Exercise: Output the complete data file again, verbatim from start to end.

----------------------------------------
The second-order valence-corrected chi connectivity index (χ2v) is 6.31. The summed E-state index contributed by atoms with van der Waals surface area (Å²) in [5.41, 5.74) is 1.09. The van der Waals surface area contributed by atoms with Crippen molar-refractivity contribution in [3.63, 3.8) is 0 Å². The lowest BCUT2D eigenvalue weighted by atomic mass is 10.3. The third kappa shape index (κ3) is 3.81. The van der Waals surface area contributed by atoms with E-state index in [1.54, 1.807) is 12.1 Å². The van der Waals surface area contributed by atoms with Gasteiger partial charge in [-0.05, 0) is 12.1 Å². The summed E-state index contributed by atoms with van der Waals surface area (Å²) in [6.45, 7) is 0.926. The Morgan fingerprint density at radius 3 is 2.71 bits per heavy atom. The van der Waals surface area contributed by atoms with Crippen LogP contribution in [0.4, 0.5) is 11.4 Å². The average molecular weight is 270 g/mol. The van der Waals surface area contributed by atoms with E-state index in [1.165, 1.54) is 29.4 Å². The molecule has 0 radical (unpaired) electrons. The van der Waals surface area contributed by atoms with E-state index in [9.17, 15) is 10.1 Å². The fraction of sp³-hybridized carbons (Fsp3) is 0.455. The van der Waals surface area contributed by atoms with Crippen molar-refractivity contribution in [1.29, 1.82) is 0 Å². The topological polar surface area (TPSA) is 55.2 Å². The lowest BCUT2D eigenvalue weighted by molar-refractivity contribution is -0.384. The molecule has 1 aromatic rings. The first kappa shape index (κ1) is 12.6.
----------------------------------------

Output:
The second-order valence-corrected chi connectivity index (χ2v) is 6.31. The summed E-state index contributed by atoms with van der Waals surface area (Å²) in [5.41, 5.74) is 1.09. The van der Waals surface area contributed by atoms with Crippen molar-refractivity contribution in [3.63, 3.8) is 0 Å². The lowest BCUT2D eigenvalue weighted by atomic mass is 10.3. The third kappa shape index (κ3) is 3.81. The van der Waals surface area contributed by atoms with E-state index in [1.54, 1.807) is 12.1 Å². The van der Waals surface area contributed by atoms with Gasteiger partial charge in [-0.05, 0) is 12.1 Å². The summed E-state index contributed by atoms with van der Waals surface area (Å²) in [6.45, 7) is 0.926. The Morgan fingerprint density at radius 3 is 2.71 bits per heavy atom. The van der Waals surface area contributed by atoms with Crippen LogP contribution in [0.4, 0.5) is 11.4 Å². The average molecular weight is 270 g/mol. The van der Waals surface area contributed by atoms with E-state index in [1.165, 1.54) is 29.4 Å². The molecule has 0 radical (unpaired) electrons. The van der Waals surface area contributed by atoms with E-state index in [9.17, 15) is 10.1 Å². The fraction of sp³-hybridized carbons (Fsp3) is 0.455. The van der Waals surface area contributed by atoms with Crippen molar-refractivity contribution in [1.29, 1.82) is 0 Å². The topological polar surface area (TPSA) is 55.2 Å². The lowest BCUT2D eigenvalue weighted by molar-refractivity contribution is -0.384. The molecule has 1 aromatic rings. The first kappa shape index (κ1) is 12.6.